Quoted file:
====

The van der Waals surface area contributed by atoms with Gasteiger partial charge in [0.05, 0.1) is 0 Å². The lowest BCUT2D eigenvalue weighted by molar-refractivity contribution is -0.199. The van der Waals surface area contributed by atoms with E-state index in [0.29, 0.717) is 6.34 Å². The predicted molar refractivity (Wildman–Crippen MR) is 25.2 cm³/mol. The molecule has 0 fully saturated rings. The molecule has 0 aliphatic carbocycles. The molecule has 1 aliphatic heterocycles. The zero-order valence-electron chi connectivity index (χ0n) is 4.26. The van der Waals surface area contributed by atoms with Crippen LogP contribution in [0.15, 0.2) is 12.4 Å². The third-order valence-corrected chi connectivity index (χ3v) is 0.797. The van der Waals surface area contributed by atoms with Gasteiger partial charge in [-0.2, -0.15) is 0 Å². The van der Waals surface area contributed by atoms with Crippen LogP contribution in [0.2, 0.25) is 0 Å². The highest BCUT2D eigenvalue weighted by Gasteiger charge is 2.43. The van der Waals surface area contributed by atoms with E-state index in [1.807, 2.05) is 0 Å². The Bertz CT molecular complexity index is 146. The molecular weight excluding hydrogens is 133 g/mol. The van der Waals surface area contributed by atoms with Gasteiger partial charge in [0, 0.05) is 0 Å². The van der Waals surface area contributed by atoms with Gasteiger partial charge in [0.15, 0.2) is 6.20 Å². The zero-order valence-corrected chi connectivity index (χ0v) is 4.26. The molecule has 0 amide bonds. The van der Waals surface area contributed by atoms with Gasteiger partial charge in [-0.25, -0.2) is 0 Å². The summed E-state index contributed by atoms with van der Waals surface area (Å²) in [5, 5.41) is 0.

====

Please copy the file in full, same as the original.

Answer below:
The van der Waals surface area contributed by atoms with Gasteiger partial charge in [0.05, 0.1) is 0 Å². The lowest BCUT2D eigenvalue weighted by molar-refractivity contribution is -0.199. The van der Waals surface area contributed by atoms with E-state index in [0.29, 0.717) is 6.34 Å². The predicted molar refractivity (Wildman–Crippen MR) is 25.2 cm³/mol. The molecule has 0 fully saturated rings. The molecule has 0 aliphatic carbocycles. The molecule has 1 aliphatic heterocycles. The zero-order valence-electron chi connectivity index (χ0n) is 4.26. The van der Waals surface area contributed by atoms with Crippen LogP contribution in [0.15, 0.2) is 12.4 Å². The third-order valence-corrected chi connectivity index (χ3v) is 0.797. The van der Waals surface area contributed by atoms with Gasteiger partial charge in [-0.2, -0.15) is 0 Å². The van der Waals surface area contributed by atoms with Crippen LogP contribution in [0.2, 0.25) is 0 Å². The highest BCUT2D eigenvalue weighted by Gasteiger charge is 2.43. The van der Waals surface area contributed by atoms with E-state index in [1.807, 2.05) is 0 Å². The Bertz CT molecular complexity index is 146. The molecular weight excluding hydrogens is 133 g/mol. The van der Waals surface area contributed by atoms with Gasteiger partial charge in [0, 0.05) is 0 Å². The van der Waals surface area contributed by atoms with Gasteiger partial charge in [0.15, 0.2) is 6.20 Å². The zero-order valence-corrected chi connectivity index (χ0v) is 4.26. The molecule has 0 amide bonds. The van der Waals surface area contributed by atoms with Gasteiger partial charge in [-0.25, -0.2) is 0 Å². The summed E-state index contributed by atoms with van der Waals surface area (Å²) in [5, 5.41) is 0.